By J.M. Boggs firstname.lastname@example.org
When Chelsea voters head to the ballot box in November, among the items they will decide upon will have far-reaching impacts on the future of Chelsea School District.
The district is seeking approval for a $81 million bond proposal with the money going to pay for district-wide improvements.
The bond, district officials point out, would not result in a tax increase for Chelsea homeowners.
Instead it would extend the 7 mills currently on tax bills. That rate works out to $700 a year for a home with a true cash value of $200,000, and a taxable value of $100,000.
Superintendent Julie Helber made a pitch for approval of the bond during a recent Chelsea City Council meeting.
The 7 mills, she said, would start to decrease, dipping below 7 as early as 2021. In 2025, the district’s 2009 bond will be paid off and the millage rate would fall to 4.53 as the lone bond payment is for the bond currently being requested.
She said securing bond money allows the school to protect its general fund, 87 percent of which goes to staff salary and benefits, from being used for needed repairs and upgrades.
Bond funds can be used, she said, for things such as repairs/maintenance, site improvements, technology, equipment and buses.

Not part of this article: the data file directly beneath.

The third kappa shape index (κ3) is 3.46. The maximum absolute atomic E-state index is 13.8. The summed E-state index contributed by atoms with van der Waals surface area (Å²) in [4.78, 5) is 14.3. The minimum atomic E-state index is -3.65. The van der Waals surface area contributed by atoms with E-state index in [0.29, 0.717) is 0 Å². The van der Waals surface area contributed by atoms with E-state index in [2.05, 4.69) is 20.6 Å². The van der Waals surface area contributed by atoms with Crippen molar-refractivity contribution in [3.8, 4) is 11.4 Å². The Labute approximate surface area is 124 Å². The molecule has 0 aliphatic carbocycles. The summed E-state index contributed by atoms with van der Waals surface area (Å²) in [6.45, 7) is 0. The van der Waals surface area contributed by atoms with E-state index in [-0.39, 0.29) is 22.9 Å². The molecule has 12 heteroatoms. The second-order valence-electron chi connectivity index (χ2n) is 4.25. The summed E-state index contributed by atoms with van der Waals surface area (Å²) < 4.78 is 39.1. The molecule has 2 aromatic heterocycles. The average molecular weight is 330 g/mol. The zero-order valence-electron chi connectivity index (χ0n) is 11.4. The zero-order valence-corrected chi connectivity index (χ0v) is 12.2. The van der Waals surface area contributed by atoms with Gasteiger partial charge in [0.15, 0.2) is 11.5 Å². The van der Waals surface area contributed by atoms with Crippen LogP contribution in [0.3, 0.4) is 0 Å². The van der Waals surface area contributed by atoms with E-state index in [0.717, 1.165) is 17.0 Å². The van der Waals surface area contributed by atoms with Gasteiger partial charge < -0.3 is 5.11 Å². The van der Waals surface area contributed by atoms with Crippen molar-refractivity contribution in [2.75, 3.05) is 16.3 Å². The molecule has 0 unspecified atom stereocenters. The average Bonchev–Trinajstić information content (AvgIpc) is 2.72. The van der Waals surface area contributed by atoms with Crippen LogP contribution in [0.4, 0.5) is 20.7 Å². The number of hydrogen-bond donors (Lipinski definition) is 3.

The money raised by the bond issue would “provide district-wide improvements to address identified and ongoing facility needs based on years of strategic planning, facility assessments, and community input,” a message released by the district stated.
The improvements, officials say would “create safe and modern schools, and address the aging facilities.” The department notes the average age of the district’s school buildings is 49 years old. The state of Michigan, the district notes, defines the useful life of a school building at 40 years.
“Many core infrastructure systems have outlived their expected life cycles. The District has continued to address preventative maintenance as much as possible; simply to the point where systems can no longer just be repaired but should be replaced,” the statement reads.
Work will include security improvements across all buildings, roof repair and replacement, HVAC works and ADA upgrades.
Plans are also for the money to be spent inside classrooms as well as on facilities.
“In addition, the District has not addressed the changing needs of our students inside of the classrooms with flexible learning environments that promote collaboration, critical thinking, creativity, and communication,” the district states. “This bond will support modern learning environments for our students.”
In a video presentation Helber played during the city council meeting, several planned academic expenditures were listed, including:
The bond would be sold in three series, 2020, 2022 and 2025.
“What this will do is protect our district for the next 10 to 15 years,” Helber stated.
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